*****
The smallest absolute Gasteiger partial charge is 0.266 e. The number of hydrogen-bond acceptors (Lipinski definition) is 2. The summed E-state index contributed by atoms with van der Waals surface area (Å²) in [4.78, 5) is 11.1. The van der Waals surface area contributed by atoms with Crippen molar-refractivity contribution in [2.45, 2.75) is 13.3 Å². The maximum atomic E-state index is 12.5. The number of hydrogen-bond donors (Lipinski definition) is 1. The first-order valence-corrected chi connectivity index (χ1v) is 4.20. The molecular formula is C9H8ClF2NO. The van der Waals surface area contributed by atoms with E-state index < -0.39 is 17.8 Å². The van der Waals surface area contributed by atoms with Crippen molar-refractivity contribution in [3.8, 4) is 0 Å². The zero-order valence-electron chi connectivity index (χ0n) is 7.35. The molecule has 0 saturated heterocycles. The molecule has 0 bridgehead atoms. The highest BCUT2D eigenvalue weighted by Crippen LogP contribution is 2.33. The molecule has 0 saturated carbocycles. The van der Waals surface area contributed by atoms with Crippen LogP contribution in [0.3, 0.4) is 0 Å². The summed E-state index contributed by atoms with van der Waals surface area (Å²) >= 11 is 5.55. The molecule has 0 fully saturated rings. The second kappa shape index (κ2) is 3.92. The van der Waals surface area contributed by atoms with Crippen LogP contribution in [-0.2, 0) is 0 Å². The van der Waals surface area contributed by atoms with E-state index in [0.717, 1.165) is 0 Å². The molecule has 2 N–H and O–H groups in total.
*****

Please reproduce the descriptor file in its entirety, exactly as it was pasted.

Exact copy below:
The smallest absolute Gasteiger partial charge is 0.266 e. The number of hydrogen-bond acceptors (Lipinski definition) is 2. The summed E-state index contributed by atoms with van der Waals surface area (Å²) in [4.78, 5) is 11.1. The van der Waals surface area contributed by atoms with Crippen molar-refractivity contribution in [2.45, 2.75) is 13.3 Å². The maximum atomic E-state index is 12.5. The number of hydrogen-bond donors (Lipinski definition) is 1. The first-order valence-corrected chi connectivity index (χ1v) is 4.20. The molecular formula is C9H8ClF2NO. The van der Waals surface area contributed by atoms with E-state index < -0.39 is 17.8 Å². The van der Waals surface area contributed by atoms with Crippen molar-refractivity contribution in [3.8, 4) is 0 Å². The zero-order valence-electron chi connectivity index (χ0n) is 7.35. The molecule has 0 saturated heterocycles. The molecule has 0 bridgehead atoms. The highest BCUT2D eigenvalue weighted by Crippen LogP contribution is 2.33. The molecule has 0 saturated carbocycles. The van der Waals surface area contributed by atoms with Crippen LogP contribution in [0.3, 0.4) is 0 Å². The summed E-state index contributed by atoms with van der Waals surface area (Å²) >= 11 is 5.55. The molecule has 0 fully saturated rings. The second kappa shape index (κ2) is 3.92. The van der Waals surface area contributed by atoms with Crippen LogP contribution in [-0.2, 0) is 0 Å². The van der Waals surface area contributed by atoms with E-state index in [0.717, 1.165) is 0 Å². The molecule has 2 N–H and O–H groups in total.